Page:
Dexter’s Laboratory (commonly abbreviated as Dexter’s Lab) is an American comic science fiction animated television series created by Genndy Tartakovsky for Cartoon Network, and the first of the network’s Cartoon Cartoons. The series follows Dexter, a boy-genius and inventor with a secret laboratory in the basement of his house, who constantly battles his sister Dee Dee in an attempt to keep her out of the lab. He also engages in a bitter rivalry with his neighbor and fellow-genius Mandark. The first two seasons contained additional segments: Dial M for Monkey, which focuses on Dexter’s pet lab-monkey/superhero, and The Justice Friends, about a trio of superheroes who share an apartment.
Tartakovsky pitched the series to Fred Seibert’s first animated shorts showcase What a Cartoon! at Hanna-Barbera, basing it on student films he produced while attending the California Institute of the Arts. Three pilots aired on Cartoon Network from 1995 to 1996; viewer approval ratings convinced the network to order a half-hour series, which ran for two initial seasons from 1996 to 1998. In 1999, a television movie titled Ego Trip aired as the intended series finale, and Tartakovsky left to begin work on his new series, Samurai Jack. However, from 2001 to 2003, Cartoon Network revived the series for two more seasons, under Chris Savino and a different production team at Cartoon Network Studios. From season 1, it was owned by Cartoon Network Studios and Hanna-Barbera Cartoons. From season 2, it was owned by Hanna-Barbera Cartoons and Warner Bros. Animation. The rest of the seasons were kept by Cartoon Network Studios.
Dexter’s Laboratory received widespread critical acclaim and high ratings, and became one of Cartoon Network’s most popular and successful original series. During its run, the series won three Annie Awards, with nominations for four Primetime Emmy Awards, four Golden Reel Awards, and nine additional Annie Awards. The series is notable for helping launch the careers of several animators, such as Craig McCracken, Seth MacFarlane, Butch Hartman, and Rob Renzetti. Spin-off media include comic books, DVD and VHS releases, music albums, collectible toys, and video games.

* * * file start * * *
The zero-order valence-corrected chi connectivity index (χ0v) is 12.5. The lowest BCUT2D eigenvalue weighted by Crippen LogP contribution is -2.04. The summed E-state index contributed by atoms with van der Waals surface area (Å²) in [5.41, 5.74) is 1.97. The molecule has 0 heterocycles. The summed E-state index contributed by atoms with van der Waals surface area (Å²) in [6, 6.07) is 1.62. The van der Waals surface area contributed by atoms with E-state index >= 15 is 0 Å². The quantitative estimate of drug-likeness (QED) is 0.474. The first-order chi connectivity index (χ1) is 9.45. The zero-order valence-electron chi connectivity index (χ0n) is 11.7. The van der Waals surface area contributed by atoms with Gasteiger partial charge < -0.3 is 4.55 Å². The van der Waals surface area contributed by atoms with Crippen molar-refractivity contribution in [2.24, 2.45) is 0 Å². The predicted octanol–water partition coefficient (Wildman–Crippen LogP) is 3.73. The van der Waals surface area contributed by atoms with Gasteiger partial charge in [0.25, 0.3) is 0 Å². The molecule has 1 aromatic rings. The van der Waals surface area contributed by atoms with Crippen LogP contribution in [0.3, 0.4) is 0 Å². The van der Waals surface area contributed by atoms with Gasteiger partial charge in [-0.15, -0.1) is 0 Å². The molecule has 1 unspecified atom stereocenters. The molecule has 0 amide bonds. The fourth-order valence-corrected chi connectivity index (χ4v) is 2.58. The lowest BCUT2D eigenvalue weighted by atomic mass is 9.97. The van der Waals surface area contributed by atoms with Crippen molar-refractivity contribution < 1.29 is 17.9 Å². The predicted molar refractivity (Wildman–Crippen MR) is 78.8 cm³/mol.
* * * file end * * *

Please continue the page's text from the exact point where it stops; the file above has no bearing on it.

The series revolves around Dexter (voiced by Christine Cavanaugh in seasons 1–2; Candi Milo in seasons 3–4), a bespectacled boy-genius who possesses a secret laboratory hidden behind a bookcase in his bedroom. The laboratory is filled with Dexter’s inventions and can be accessed by speaking various passwords or by activating hidden switches on Dexter’s bookshelf (e.g. pulling out a specific book). Though highly intelligent, Dexter often fails at what he has set out to do when he becomes overexcited and makes careless choices. Although he comes from a typical all-American family, Dexter speaks with a thick accent of indeterminate origin. Christine Cavanaugh described it as “an affectation, some kind of accent, we’re not quite sure. A small Peter Lorre, but not. Perhaps he’s Latino, perhaps he’s French. He’s a scientist; he knows he needs some kind of accent.” Genndy Tartakovsky explained, “He considers himself a very serious scientist, and all well-known scientists have accents.”
Dexter manages to keep the lab a secret from his clueless, cheerful Mom (voiced by Kath Soucie) and Dad (voiced by Jeff Bennett), who never take notice of it. However, he is frequently in conflict with his hyperactive older sister, Dee Dee (voiced by Allison Moore in seasons 1 and 3; Kat Cressida in seasons 2 and 4). In spite of Dexter’s advanced technology, Dee Dee eludes all manner of security, and once inside her brother’s laboratory, she delights in playing haphazardly, often wreaking havoc with his inventions. Though seemingly dim-witted, Dee Dee often outsmarts her brother and even gives him helpful advice. For his part, Dexter, though annoyed by his intrusive sibling, feels a reluctant affection for her and will come to her defense if she is imperiled.
Dexter’s nemesis is a rival boy-genius from his school named Susan “Mandark” Astronomonov (voiced by Eddie Deezen). Just like Dexter, Mandark also has his own laboratory, but his schemes are generally evil and designed to gain power while downplaying or destroying Dexter’s accomplishments. In the revival seasons, Mandark becomes significantly more evil, becoming Dexter’s enemy rather than his rival and his laboratory changing from brightly-lit with rounded features to gothic-looking, industrial, and angular. Because Dexter’s inventions are often better than his, Mandark tries to make up for this by stealing Dexter’s plans. Mandark’s weakness is his love for Dee Dee, though she ignores him and never returns his affections.